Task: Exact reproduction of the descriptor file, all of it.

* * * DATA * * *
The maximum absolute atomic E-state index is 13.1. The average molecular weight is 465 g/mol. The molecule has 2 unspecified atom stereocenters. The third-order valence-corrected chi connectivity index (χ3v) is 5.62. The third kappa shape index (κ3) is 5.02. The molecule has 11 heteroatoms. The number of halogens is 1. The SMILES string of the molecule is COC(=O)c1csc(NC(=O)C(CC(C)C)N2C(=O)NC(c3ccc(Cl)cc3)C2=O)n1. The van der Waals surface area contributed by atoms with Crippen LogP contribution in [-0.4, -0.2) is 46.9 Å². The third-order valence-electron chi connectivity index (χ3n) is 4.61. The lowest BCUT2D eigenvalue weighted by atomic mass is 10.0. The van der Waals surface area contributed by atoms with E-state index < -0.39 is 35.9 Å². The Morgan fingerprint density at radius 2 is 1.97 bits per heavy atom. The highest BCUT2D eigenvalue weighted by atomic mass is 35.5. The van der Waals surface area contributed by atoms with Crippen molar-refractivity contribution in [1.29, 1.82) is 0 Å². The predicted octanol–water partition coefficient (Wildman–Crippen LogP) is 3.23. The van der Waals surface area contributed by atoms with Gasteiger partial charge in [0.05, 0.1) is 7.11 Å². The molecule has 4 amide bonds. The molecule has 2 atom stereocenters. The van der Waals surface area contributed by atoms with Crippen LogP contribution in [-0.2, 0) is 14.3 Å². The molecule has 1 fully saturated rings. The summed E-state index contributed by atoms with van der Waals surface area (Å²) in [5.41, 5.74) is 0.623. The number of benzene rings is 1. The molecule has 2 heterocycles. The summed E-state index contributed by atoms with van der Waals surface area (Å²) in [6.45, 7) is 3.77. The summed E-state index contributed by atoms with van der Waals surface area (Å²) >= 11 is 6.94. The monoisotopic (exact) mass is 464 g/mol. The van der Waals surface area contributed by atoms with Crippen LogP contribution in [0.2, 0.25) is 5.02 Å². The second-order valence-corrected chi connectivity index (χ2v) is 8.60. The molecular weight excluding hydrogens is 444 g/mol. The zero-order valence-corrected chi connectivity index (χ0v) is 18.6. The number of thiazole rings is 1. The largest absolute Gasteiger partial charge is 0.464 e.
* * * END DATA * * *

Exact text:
The maximum absolute atomic E-state index is 13.1. The average molecular weight is 465 g/mol. The molecule has 2 unspecified atom stereocenters. The third-order valence-corrected chi connectivity index (χ3v) is 5.62. The third kappa shape index (κ3) is 5.02. The molecule has 11 heteroatoms. The number of halogens is 1. The SMILES string of the molecule is COC(=O)c1csc(NC(=O)C(CC(C)C)N2C(=O)NC(c3ccc(Cl)cc3)C2=O)n1. The van der Waals surface area contributed by atoms with Crippen LogP contribution in [-0.4, -0.2) is 46.9 Å². The third-order valence-electron chi connectivity index (χ3n) is 4.61. The lowest BCUT2D eigenvalue weighted by atomic mass is 10.0. The van der Waals surface area contributed by atoms with E-state index < -0.39 is 35.9 Å². The Morgan fingerprint density at radius 2 is 1.97 bits per heavy atom. The highest BCUT2D eigenvalue weighted by atomic mass is 35.5. The van der Waals surface area contributed by atoms with Crippen molar-refractivity contribution in [1.29, 1.82) is 0 Å². The predicted octanol–water partition coefficient (Wildman–Crippen LogP) is 3.23. The van der Waals surface area contributed by atoms with Gasteiger partial charge in [0.05, 0.1) is 7.11 Å². The molecule has 4 amide bonds. The molecule has 2 atom stereocenters. The van der Waals surface area contributed by atoms with Crippen LogP contribution in [-0.2, 0) is 14.3 Å². The molecule has 1 fully saturated rings. The summed E-state index contributed by atoms with van der Waals surface area (Å²) in [5.41, 5.74) is 0.623. The number of benzene rings is 1. The molecule has 2 heterocycles. The summed E-state index contributed by atoms with van der Waals surface area (Å²) in [6.45, 7) is 3.77. The summed E-state index contributed by atoms with van der Waals surface area (Å²) >= 11 is 6.94. The monoisotopic (exact) mass is 464 g/mol. The van der Waals surface area contributed by atoms with Crippen LogP contribution in [0.2, 0.25) is 5.02 Å². The second-order valence-corrected chi connectivity index (χ2v) is 8.60. The molecular weight excluding hydrogens is 444 g/mol. The zero-order valence-corrected chi connectivity index (χ0v) is 18.6. The number of thiazole rings is 1. The largest absolute Gasteiger partial charge is 0.464 e.